Finally, The Wicked + The Divine pulled it together.
Well, sort of.
As many of you know, my principle complaint about the first two volumes of The Wicked + The Divine have been plot related. Beautiful artwork, but wow, convoluted and unclear plot development. Too many characters, insufficient linkages between them all. An amount of confusion such that in order to follow along, one must read and re-read more times than one would like.
Volume 3: Commercial Suicide takes The Wicked + The Divine in a different direction.
Part of this is seemingly motivated by a huge change in the artists involved. While the previous two volumes included a central team of artists, letterers and writers, Volume 3: Commercial Suicide encompasses the work of six unique artists – one for each of the issues released.
The result could have been a very disjointed collection – yet it wasn’t.
Instead, the team smartly parceled out backstories of the different characters (so vitally needed in a series that was moving too quickly with too many characters to really stay on top of what was going on). Each individual artist took on a core character, and built a narrative and artwork around that individual character’s perspective.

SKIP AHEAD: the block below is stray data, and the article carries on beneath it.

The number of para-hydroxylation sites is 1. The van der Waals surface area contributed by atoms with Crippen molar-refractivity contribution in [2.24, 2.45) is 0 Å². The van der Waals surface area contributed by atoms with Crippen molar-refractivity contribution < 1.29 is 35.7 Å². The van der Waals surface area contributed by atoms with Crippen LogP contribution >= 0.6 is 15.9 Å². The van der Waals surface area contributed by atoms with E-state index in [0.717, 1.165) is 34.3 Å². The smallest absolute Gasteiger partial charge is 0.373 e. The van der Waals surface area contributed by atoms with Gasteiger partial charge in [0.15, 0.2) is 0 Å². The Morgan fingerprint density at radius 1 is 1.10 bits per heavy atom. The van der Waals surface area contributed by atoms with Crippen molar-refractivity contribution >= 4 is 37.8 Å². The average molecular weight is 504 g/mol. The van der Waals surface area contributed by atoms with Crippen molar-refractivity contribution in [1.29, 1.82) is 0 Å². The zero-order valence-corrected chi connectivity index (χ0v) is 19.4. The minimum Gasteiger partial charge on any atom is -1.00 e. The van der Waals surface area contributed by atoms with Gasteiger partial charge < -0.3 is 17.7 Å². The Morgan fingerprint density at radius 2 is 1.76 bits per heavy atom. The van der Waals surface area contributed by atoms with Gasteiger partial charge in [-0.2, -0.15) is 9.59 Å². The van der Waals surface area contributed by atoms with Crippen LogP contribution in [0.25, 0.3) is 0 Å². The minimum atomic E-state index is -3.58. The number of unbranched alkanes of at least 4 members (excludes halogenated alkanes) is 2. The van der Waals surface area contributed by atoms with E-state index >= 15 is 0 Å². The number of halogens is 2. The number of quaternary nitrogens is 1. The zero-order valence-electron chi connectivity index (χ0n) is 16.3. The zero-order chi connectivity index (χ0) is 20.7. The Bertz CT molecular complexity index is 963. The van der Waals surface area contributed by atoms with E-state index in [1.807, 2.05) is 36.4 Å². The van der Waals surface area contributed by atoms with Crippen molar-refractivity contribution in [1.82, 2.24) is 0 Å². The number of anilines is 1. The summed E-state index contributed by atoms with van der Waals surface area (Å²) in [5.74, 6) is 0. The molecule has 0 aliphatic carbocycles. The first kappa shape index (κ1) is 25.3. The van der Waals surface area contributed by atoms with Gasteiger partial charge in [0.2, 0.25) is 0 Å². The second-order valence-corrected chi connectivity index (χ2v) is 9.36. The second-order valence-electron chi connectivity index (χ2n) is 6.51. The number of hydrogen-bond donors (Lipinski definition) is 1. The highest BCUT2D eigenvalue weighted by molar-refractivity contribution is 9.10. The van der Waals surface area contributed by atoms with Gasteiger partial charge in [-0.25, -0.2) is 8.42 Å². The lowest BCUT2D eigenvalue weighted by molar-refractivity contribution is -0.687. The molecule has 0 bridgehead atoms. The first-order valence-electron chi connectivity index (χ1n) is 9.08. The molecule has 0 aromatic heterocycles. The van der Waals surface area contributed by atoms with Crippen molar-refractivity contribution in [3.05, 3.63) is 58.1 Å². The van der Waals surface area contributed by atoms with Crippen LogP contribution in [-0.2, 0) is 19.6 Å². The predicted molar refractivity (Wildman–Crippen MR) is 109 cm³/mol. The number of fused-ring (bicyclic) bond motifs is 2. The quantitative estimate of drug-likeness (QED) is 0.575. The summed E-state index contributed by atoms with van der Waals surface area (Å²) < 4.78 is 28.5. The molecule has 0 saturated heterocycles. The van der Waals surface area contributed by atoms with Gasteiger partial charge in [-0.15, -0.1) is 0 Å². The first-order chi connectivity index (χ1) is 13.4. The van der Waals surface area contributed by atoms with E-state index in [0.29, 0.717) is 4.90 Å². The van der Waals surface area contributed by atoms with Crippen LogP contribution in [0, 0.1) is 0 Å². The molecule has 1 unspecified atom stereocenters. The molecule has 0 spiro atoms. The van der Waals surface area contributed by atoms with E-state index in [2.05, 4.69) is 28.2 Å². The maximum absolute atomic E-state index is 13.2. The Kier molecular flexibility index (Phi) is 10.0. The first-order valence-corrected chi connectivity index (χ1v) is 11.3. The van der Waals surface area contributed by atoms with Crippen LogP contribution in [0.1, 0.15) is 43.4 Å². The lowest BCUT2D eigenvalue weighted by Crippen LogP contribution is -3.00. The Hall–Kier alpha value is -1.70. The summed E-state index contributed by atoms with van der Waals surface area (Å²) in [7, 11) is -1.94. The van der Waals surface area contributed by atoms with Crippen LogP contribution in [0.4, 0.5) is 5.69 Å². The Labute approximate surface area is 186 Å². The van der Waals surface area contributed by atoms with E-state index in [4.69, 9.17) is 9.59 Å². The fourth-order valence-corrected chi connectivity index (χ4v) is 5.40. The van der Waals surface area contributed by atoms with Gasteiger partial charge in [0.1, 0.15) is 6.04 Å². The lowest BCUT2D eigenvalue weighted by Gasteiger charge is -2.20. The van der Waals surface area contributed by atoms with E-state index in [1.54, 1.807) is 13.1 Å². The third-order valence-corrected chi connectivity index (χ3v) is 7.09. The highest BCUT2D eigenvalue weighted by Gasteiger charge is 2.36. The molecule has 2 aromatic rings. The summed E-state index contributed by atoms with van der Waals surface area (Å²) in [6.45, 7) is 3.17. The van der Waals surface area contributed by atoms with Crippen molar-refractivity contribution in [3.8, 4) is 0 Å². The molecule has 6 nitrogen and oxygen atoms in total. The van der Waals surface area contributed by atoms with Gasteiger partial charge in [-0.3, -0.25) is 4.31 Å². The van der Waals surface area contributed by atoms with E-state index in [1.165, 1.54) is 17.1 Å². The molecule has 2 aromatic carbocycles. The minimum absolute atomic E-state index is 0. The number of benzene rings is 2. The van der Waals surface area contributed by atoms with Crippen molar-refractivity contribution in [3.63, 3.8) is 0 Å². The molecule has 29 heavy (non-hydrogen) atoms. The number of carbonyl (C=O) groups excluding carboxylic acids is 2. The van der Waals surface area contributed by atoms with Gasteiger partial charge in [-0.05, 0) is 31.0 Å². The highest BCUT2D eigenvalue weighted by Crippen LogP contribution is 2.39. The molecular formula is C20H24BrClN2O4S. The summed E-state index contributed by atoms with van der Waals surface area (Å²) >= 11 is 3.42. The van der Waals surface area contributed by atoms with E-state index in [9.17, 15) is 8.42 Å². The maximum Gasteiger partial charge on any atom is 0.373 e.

The volume starts from Baal’s perspective – still reeling from the death of Inanna and attempting to track down Baphomet. Then issue two moves swiftly to Tara’s perspective, exploring her history and transformation into a god. Woden, Amaterasu, Morrigan, Baphomet, and Sakhmet each get a similar treatment as the issue progresses.
The application of a different artist for each back story does a few things which are pretty awesome.
First, it creates a concrete articulation of each god’s perspective. The artwork seems to suit the individual, and make it a great fit.
Second, it draws a helpful difference between gods. Part of the overwhelm of The Wicked + The Divine has been that there are way too many characters, and with them all being gods, they kind of tend to run together a bit. The clear perspective helped each character speak with their own voice in a new way.
Ultimately, I think that this is the best volume of The Wicked + The Divine so far. I almost wish that they’d paused after volume one to provide some of this background information. It would have helped connect the dots more, and draw more of a connection between the reader and the characters.
How long should it really take to understand the characters in a graphic series?
Pick up a copy from this link and we’ll make pennies!